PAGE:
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Miriam Rodriguez's Flamingo Research Paper
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Greater Flamingo


In particular, many people think of greater flamingos as just another type of species on earth. They are considered to be very beautiful looking since they are unique in their own way. What many of us do not know is that they are truly endangered. Just like humans, greater flamingos need a toxin-free environment, that way they can survive environmental stresses exerted on them.  This report will educate the reader on the habitat, physical description, structural, physiological, and behavioral adaptations, and species survival status.


The greater flamingo is scientifically known as Phoenicopterus ruber. This particular type of flamingo is known for being a lanky wading bird known for its distinct pink and crimson plumage, pink legs, and stout, down-turned bill. As people may know, each species has its own classification, which is known by the letters K,P,C,O,F,G and S. For this species its kingdom would be Animalia, the phylum is Chordata, the class is Aves, the order is Phoenicopteriformes, the family is Phoenicopteridae, the genus is Phoenicopterus, and lastly the specie is Phoenicopterus ruber (Klappenbash 2012, 1, 2).

Flamingos are usually near water and they are found in various regions of Africa. Greater flamingos are the most widespread among all Flamingos and are found in different regions of Africa, Asia and Europe. These beautiful birds live in large colonies such as Europe (Bhattachary 2012, 1, 9).  We may also see the greater flamingos at the zoo. When trying to identify the type of lakes that are a better adaption to the flamingos there are three they can choose from. The one greater flamingos are better adapted to in the habitat that falls under the third category which is fresh water with low ionic concentration (Matagia 2004, 2). Also these lakes are inhospitable environments for most plants and animals since the water is saline, extremely hot, and subjected to rapid changes due to rain (McGinley 2007, 1).

Although the greater flamingos have their own uniqueness they have a few things in common with other birds, starting with their color that is very attractive compared to other species. They grow between 43 inches and 60 inches (110 cm and 150 cm) in height. The males are larger than the females.Their body weight ranges from 2 kg to 4 kg (4.4 lbs to 8.8 lbs). The birds have pinkish-white plumage. The juveniles are mostly brown in color with pinkish underbellies. Their wingspan ranges between 55 inches and 65 inches. They also have some red feathers in their wings and have black primary and secondary flight-feathers (Bhattacharya 2012, 3,4,5). The greater flamingo is also known for having long necks and pink long legs. Although it is not very noticeable, the greater flamingos have yellow eyes which are very rare to find in other species (Bhattacharya 2012, 6, 7).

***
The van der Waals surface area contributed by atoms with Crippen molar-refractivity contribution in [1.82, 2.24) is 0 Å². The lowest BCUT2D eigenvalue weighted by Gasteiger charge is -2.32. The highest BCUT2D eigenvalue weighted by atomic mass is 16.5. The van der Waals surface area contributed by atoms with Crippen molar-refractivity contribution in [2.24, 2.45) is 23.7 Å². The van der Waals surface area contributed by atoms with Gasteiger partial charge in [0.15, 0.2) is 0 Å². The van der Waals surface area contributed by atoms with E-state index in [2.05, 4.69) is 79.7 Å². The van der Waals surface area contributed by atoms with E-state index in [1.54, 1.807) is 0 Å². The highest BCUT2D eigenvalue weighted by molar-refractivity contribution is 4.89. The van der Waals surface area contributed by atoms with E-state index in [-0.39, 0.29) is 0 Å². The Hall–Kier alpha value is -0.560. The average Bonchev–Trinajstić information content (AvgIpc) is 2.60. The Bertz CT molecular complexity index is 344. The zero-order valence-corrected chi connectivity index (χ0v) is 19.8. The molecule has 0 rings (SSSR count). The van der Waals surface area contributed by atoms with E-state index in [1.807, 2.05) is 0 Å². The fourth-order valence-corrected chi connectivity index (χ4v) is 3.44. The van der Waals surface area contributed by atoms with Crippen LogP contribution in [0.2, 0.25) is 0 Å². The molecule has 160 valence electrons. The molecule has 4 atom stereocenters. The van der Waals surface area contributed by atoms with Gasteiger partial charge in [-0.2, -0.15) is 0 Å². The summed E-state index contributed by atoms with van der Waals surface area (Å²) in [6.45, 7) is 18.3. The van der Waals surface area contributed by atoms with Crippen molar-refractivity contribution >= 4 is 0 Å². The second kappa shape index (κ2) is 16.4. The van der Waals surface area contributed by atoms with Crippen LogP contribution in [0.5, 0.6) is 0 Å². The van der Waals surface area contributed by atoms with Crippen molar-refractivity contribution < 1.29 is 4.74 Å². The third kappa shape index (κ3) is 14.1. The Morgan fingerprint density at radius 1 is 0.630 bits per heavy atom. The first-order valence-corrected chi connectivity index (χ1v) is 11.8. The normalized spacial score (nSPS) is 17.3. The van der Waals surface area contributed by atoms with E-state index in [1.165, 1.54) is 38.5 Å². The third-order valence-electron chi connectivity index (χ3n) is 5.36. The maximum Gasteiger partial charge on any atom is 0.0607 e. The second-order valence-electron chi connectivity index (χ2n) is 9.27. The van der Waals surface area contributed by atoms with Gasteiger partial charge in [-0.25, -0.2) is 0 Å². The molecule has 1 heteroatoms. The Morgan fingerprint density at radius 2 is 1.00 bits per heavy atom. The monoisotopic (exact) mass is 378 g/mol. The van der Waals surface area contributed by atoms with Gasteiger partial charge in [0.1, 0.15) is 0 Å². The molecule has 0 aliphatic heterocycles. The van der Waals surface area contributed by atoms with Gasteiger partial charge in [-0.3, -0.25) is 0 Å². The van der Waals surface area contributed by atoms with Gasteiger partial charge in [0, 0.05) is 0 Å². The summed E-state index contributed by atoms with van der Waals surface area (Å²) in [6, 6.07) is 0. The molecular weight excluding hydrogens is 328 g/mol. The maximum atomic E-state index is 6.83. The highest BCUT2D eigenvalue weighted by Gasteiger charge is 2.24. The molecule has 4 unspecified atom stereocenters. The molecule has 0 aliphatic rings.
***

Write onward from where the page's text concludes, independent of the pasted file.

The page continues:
As people may know, all species have their own different type of behavior. The movements of animals among patches may have different functions, and tolerance to gaps between habitat patches may vary between these functions ( Amat 2004, 7).  These data support the belief of field ornithologists for restricted interchange between the two populations determined by the geographical distance between the two populations and lack of any observations of movement between them, but with evidence of changes in each population's numbers, giving the concept of a permeable geographic barrier. Their can be a different type of behavior depending on where the greater flamingo adapts to since they can learn from other species around them  (Zaccara 2008, 1).

Species have different ways of adapting to their own environment depending on their gender. Usually greater flamingos eat fish or other insects that are usually found in the water. The results suggest that wetland connectivity during chick rearing does not seem to be determined by whether or not central-place foraging flamingos are able to reach wetlands located at the longest distance that they are able to fly during non-stop flights (>1000 km), but by whether they are able to sustain the energetic costs derived from frequent commuting ( Amat 2004, 3). As we can see in order for greater flamingos to move from one place to the other they usually fly. After the breeding season, the adults remained for several weeks in a specific wetland, moving to other sites located 280–2100 km away to overwinter (Amat 2004, 2). The way greater flamingos are able to defend themselves is by staying in large crowds.  One of their offensive structures is having a beak which they can use to defend themselves from other predators. Another thing that is useful to them is having long legs that they use to helps them move faster and have the ability to fly.

Regarding of where the greater flamingos are, they are always near the water. Due to this they are able to feed on mollusks, crustaceans, insects, crabs, worms and small fishes. Their diet also consists of various plant materials such as algae, grass, decaying leaves and shoots. When it comes to feeding themselves their long neck and legs come in handy since they can use them underwater to obtain the food (Bhattacharya 2012, 8, 9).

Many species start breading at a very old age but these in particular star at the age four. The greater flamingos that are adult are the ones that build the nest out of mud in order for the females to lay a single egg. All eggs are different but theirs are chalky white with red. Both of the parents take care of the egg while it hatchets. The process takes thirty days. Once the egg hatches their parents feed them what is called crop milk for the first 3-4 weeks of their life (Bhattacharya 2012, 11). During 1968 the breeding of the greater flamingos has varied between 500- 9,250. Some of these would bred twice or three times a year. Which meant about 15,700 nest were made for the 8,500 pairs of flamingos that were breeding. Not all of the times theirs eggs were a success due to rising water, competition of space for nest, human interference, and natural causes. Although, out of the following, the one that was the cause of failure most frequently was the rising of water (Brown 2008,1, 2). The greater flamingos life ranges between 40- 60 years. Although they can live up to 60 years (Bhattacharya 2012, 12).